The Artist's Husband: Attractor Code


“Everybody should learn to program a computer, because it teaches you how to think.”

— Steve Jobs

I’ve shown many attractor images I have generated over the past few weeks, but how have I been drawing them? I have been writing code to do so, but stopped including it in the posts because it was getting long and complex. I promised that, someday, I would share the code. Today is that day!

Previously, I had been talking about using Clojure for drawing. However, for most of these images, I wrote the code in Java. The code can be found on GitLab . This code is not polished up for public consumption, but should be quite usable.

There is not separate code for each image. This is a general purpose program that can be used to generate de Jong and Svensson attractors. Adding support for other attractors would be easy – just a matter of extending the IFS class to support the new algorithm The DeJong and Svensson classes are examples of how this is done. Here is the Svensson class:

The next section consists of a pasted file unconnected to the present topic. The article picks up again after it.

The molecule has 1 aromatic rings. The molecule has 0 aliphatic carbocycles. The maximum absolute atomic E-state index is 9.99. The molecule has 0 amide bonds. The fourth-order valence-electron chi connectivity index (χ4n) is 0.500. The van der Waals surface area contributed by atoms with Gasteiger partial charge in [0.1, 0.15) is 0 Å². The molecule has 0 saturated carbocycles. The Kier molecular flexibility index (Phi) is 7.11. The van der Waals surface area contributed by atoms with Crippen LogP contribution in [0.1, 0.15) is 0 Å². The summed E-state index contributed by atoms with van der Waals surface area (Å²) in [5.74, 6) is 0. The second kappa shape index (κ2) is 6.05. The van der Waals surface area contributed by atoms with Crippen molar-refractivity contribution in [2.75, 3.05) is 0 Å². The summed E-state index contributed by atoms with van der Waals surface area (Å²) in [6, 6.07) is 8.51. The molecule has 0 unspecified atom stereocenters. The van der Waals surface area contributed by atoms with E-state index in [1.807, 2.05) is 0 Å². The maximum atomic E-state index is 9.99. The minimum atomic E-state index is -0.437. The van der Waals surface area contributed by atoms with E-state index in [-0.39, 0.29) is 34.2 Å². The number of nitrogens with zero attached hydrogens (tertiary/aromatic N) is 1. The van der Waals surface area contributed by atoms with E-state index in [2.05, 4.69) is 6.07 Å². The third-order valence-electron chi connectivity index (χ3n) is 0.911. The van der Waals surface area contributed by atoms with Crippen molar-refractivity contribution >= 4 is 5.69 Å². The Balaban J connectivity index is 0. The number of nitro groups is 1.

package com.xecko.attr;

public class Svensson extends IFS {

    private double a;
    private double b;
    private double c;
    private double d;

    Svensson(double a, double b, double c, double d) {
        this.a = a;
        this.b = b;
        this.c = c;
        this.d = d;

        // Random starting point
        x = (Math.random() * 4) - 2;
        y = (Math.random() * 4) - 2;

    public double[] getCurrent() {
        return new double[] { x, y };

    public double[] getNext() {
        double[] point = new double[2];

        point[0] = d * Math.sin(a * x) - Math.sin(b * y);